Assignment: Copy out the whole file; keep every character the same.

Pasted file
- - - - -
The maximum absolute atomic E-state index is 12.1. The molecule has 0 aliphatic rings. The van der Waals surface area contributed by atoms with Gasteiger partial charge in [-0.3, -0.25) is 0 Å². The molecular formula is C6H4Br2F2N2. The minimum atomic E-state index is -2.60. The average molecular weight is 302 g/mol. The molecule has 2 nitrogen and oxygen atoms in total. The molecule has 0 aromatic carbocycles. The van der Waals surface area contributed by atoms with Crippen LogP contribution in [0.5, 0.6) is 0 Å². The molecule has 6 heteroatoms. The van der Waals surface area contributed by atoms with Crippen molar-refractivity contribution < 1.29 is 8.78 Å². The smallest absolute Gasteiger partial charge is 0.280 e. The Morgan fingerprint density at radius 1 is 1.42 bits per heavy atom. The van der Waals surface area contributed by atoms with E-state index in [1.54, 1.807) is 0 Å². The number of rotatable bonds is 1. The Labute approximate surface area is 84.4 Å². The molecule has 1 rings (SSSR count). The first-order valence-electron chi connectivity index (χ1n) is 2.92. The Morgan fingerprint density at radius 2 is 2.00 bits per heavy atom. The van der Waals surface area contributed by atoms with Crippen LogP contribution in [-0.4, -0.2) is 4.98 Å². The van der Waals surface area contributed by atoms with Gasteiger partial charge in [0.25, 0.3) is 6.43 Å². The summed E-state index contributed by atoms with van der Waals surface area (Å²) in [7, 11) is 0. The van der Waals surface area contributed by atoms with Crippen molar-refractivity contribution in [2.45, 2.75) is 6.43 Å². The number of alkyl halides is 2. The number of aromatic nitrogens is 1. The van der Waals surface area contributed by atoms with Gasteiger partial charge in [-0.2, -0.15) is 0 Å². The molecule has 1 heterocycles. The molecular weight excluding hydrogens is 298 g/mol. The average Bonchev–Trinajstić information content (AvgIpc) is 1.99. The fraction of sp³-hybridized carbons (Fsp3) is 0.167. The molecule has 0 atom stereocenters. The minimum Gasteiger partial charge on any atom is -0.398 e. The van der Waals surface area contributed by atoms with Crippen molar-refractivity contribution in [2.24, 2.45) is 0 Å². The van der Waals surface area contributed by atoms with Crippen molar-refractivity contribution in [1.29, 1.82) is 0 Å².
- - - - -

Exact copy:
The maximum absolute atomic E-state index is 12.1. The molecule has 0 aliphatic rings. The van der Waals surface area contributed by atoms with Gasteiger partial charge in [-0.3, -0.25) is 0 Å². The molecular formula is C6H4Br2F2N2. The minimum atomic E-state index is -2.60. The average molecular weight is 302 g/mol. The molecule has 2 nitrogen and oxygen atoms in total. The molecule has 0 aromatic carbocycles. The van der Waals surface area contributed by atoms with Crippen LogP contribution in [0.5, 0.6) is 0 Å². The molecule has 6 heteroatoms. The van der Waals surface area contributed by atoms with Crippen molar-refractivity contribution < 1.29 is 8.78 Å². The smallest absolute Gasteiger partial charge is 0.280 e. The Morgan fingerprint density at radius 1 is 1.42 bits per heavy atom. The van der Waals surface area contributed by atoms with E-state index in [1.54, 1.807) is 0 Å². The number of rotatable bonds is 1. The Labute approximate surface area is 84.4 Å². The molecule has 1 rings (SSSR count). The first-order valence-electron chi connectivity index (χ1n) is 2.92. The Morgan fingerprint density at radius 2 is 2.00 bits per heavy atom. The van der Waals surface area contributed by atoms with Crippen LogP contribution in [-0.4, -0.2) is 4.98 Å². The van der Waals surface area contributed by atoms with Gasteiger partial charge in [0.25, 0.3) is 6.43 Å². The summed E-state index contributed by atoms with van der Waals surface area (Å²) in [7, 11) is 0. The van der Waals surface area contributed by atoms with Crippen molar-refractivity contribution in [2.45, 2.75) is 6.43 Å². The number of alkyl halides is 2. The number of aromatic nitrogens is 1. The van der Waals surface area contributed by atoms with Gasteiger partial charge in [-0.2, -0.15) is 0 Å². The molecule has 1 heterocycles. The molecular weight excluding hydrogens is 298 g/mol. The average Bonchev–Trinajstić information content (AvgIpc) is 1.99. The fraction of sp³-hybridized carbons (Fsp3) is 0.167. The molecule has 0 atom stereocenters. The minimum Gasteiger partial charge on any atom is -0.398 e. The van der Waals surface area contributed by atoms with Crippen molar-refractivity contribution in [2.24, 2.45) is 0 Å². The van der Waals surface area contributed by atoms with Crippen molar-refractivity contribution in [1.29, 1.82) is 0 Å².